Should Paracetamol Be in First Aid Kits?

a worker with a bandaged arm is handed paracetemol

As you stock your first aid kit, you come across paracetamol (acetaminophen) at the chemist. Tossing in a packet seems sensible – headaches and other aches are common minor injuries after all! But should you actually pack paracetemol or other pain relief meds into kits? The short answer is no. We’ll unpack why its recommended to leave out oral medications.

The Purpose of First Aid Kits

First and foremost, review what constitutes “first aid”. These represent immediate treatments delivered to victims of injury or sudden illness before professional care in order to preserve life, prevent worsening conditions and promote recovery. Kits focus on supplies like bandages, wound care, tools for immobilization or and PPE.

Medications treat medical conditions internally rather than directly intervene for injuries. While anti-inflammatories like paracetamol relieve symptoms, they don’t technically provide acute “first aid”. And as over the counter drugs, it can be risky to use it in the wrong way.

Official First Aid Code of Practice Guideline For Paracetemol

Australia’s National First Aid Code of Practice specifically advises against stocking medications:

“Medication including analgesics such as paracetamol and aspirin should not be included in first aid kits because of their potential to cause adverse health effects in some people including pregnant women and people with medical conditions like asthma. The supply of these medications may also be controlled by drugs and poisons laws.”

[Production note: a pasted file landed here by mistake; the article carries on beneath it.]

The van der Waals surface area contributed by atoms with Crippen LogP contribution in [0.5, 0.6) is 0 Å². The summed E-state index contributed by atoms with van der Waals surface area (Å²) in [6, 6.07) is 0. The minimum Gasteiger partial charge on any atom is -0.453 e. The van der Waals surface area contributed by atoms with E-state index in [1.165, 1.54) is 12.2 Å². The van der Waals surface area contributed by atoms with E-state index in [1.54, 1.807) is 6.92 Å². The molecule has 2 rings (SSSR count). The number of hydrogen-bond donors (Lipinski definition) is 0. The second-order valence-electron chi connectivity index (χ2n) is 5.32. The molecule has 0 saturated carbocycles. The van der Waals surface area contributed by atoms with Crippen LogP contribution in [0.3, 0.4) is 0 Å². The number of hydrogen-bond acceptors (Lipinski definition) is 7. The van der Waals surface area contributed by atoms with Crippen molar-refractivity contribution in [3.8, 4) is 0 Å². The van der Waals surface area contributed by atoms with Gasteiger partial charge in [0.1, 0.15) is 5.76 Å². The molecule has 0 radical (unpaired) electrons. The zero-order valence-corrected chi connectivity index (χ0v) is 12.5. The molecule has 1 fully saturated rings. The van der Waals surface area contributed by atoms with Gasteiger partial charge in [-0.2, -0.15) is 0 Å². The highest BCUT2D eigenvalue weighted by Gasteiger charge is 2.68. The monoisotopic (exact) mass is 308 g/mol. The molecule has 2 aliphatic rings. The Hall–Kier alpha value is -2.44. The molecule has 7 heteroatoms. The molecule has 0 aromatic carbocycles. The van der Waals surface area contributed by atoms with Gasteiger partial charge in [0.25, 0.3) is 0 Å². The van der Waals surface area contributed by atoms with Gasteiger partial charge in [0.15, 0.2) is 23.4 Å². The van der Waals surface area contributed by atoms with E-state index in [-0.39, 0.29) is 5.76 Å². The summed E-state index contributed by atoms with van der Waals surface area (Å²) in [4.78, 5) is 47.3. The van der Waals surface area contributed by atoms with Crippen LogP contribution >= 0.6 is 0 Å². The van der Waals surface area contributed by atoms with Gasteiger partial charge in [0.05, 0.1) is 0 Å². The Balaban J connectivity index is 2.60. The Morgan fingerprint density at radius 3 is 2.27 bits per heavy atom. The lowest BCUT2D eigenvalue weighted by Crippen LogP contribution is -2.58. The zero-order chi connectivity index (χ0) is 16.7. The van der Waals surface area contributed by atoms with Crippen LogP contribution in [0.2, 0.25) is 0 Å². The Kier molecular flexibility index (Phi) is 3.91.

What are the risks?

Why not include paracetemol? After all it only seems logical.

Here are a few reasons: Medication can mask symptoms, a person may be in need of the help of emergency services, but the pain reducing effects could make their symptoms seem milder. Also, a person in need of further care might delay seeking the urgent treatment they need, waiting for painkillers to “kick in”. Excluding oral medication also helps avoids risks from allergic reactions or risk of giving the wrong medication.

That said, some parts of first aid kits help with symptom relief:

  • Sterile saline eye wash stations bring relief to eye irritants.
  • Cold Packs and Crepe bandages help with bruising or swelling from sprains and strains

First Aid Kit Essentials

If a staff member frequently gets headaches or migraines, it’s better to get them to bring their own headaches. While handy for headaches, keeping paracetamol stocked in first aid kits falls outside recommendations. Simple wound care, bandages, safety tools and PPE make up well equipped kits already positioned to preserve life until professional care. Ultimately remember first aid’s definition and purpose when considering bending rules!

Keen to know more about first aid for your business? Check out our epic guide to the first aid code of practice.

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